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Sen. Baucus Discusses Daschle, Stimulus

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Sen. Baucus Discusses Daschle, Stimulus


Sen. Baucus Discusses Daschle, Stimulus

Sen. Baucus Discusses Daschle, Stimulus

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  • <iframe src="" width="100%" height="290" frameborder="0" scrolling="no" title="NPR embedded audio player">
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What impact does Tom Daschle's withdrawal from his nomination as secretary of Health and Human Services have on health care reform? Meanwhile, how is the economic stimulus package faring in the Senate? Democratic Sen. Max Baucus of Montana offers his insight.


Joining us from Capitol Hill is Senator Max Baucus, Montana Democrat, who is chairman of the Senate Finance Committee. And who said, yesterday, that he was a little stunned by the withdrawal of Tom Daschle which he called regrettable. Senator Baucus, welcome.

Senator MAX BAUCUS (Democrat, Montana; Finance Committee Chairman): Thank you very much.

SIEGEL: How badly does the withdrawal of Tom Daschle set back the prospect of healthcare legislation?

Sen. BAUCUS: I don't think it sets it back very much at all. Tom Daschle is a terrific fellow - knows, probably, more about healthcare than most anybody else. But there's such momentum now for healthcare reform. The stars seemed so aligned, whether it's people don't have health insurance, or others health costs are so high - there's a convergence here. They get healthcare reform passed this year, and I might add on top of that - and probably even more important - is the President. Barack Obama campaigned of healthcare reform when he was a candidate. I talked with his top staff today. If anything, they're even more urgently moving towards healthcare reform. So, I think we're going to move very quickly. It's my top priority. I'm going to do what I can to get healthcare reform passed this year.

SIEGEL: Alright. Well, give us a reality test here: If there's so much momentum, when do you think we could see a real healthcare reform passed? And when might it then take effect and, actually, have an impact on people's lives?

Sen. BAUCUS: Well, I think we'll get legislation passed this year. Now, the effect of it's going to take some time, because this can take some time to get various components in place, where some of the benefits would be realized. For example, measures like health information technology will spend some upfront money, but the benefits probably won't be realized for a couple, three years later.

SIEGEL: But, in terms of extending health insurance to tens of millions of people who don't have any right now, you think there would be - within two years - do you think number will be cut in half?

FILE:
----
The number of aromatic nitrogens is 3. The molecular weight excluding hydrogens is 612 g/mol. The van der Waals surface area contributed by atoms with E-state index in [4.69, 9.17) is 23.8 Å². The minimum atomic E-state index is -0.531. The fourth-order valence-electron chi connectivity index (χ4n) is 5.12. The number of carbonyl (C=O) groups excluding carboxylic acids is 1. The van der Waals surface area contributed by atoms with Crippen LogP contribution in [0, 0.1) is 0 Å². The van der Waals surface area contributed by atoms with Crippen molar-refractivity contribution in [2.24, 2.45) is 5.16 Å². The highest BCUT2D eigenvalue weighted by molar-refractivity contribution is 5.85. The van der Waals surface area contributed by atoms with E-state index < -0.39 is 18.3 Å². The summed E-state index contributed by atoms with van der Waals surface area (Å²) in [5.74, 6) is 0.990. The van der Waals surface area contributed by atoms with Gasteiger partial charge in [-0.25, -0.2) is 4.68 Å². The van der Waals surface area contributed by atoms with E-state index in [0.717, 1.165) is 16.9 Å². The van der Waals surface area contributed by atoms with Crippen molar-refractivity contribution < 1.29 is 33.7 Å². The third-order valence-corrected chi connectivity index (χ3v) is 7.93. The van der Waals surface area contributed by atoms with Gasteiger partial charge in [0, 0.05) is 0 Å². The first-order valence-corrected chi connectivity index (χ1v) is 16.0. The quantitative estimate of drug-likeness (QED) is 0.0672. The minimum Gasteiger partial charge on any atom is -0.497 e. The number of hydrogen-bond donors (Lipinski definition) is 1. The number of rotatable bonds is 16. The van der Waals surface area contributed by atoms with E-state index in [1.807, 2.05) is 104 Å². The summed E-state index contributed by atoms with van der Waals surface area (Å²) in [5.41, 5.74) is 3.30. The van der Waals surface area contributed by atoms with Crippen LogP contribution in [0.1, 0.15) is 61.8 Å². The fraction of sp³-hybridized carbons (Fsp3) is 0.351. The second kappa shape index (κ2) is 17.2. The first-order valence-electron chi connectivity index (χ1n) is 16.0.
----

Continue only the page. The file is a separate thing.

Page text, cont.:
Sen. BAUCUS: Well, I think two years will be a bit aggressive. To be conservative, it'd be sometime between, maybe, a year and half and three years before this is all up and going. We'll clearly move as aggressively as we can - also, we can't over-promise. If we want universal coverage as I do - and I think most do - that means doctors, hospitals, nurses, insurance companies, medical equipment manufacturers, everybody - we're all in this together. And there's going to have to be some give and take. And I'm encouraging everybody to keep an open mind.

SIEGEL: But let me put to you what our lead reporter on this story, Julie Rovner, reports, which is that bipartisanship is on the wane, in the Congress right now. She says that the new SCHIP - the children's insurance plan - is law, but a lot of Republicans resent that. They think there are give-backs that have come from - what the compromises they worked out in the last Congress. Do you have the same sense that - to patch things up right now?

Sen. BAUCUS: No, I do not have that sense. The children's health insurance program got a little partisan, because of the inclusion of legal immigrants -was different from the earlier bills. But that is, just, I think, is an aberration. I've had a lot of meetings with a lot of Republicans who very much want healthcare reform this year. I sense that this is not a partisan issue. And I'll do my best to make sure it doesn't become a partisan issue.

SIEGEL: One other front, one last question about the stimulus bill - there too. The president doesn't have 60 votes yet in the Senate, behind the bill. What is something that you think you could part with easily from the bill that came over from the House, in order to bring over perhaps a dozen Republicans? What's one element of that bill that you're willing to say goodbye to?

Sen. BAUCUS: Well, I don't mean to dodge the issue, but, frankly, about 800 billion that is so important and, frankly, the difference between 800 billion total spending over two years, compared with, say, 650 billion over two years amounts, according to the economists, amounts to about a one million difference in jobs.

SIEGEL: But can you see it coming down to a reduced package, just to get something through, and your having to accept that?

Sen. BAUCUS: It might come down slightly. But at the end of the day, I think that, by and large, the legislation that's in the Senate today is going to get passed (unintelligible) 60 votes.

SIEGEL: Senator Baucus, thanks for talking with us.

Sen. BAUCUS: Thank you.

SIEGEL: That's Max Baucus, Democrat of Montana who is chairman of the Senate Finance Committee.

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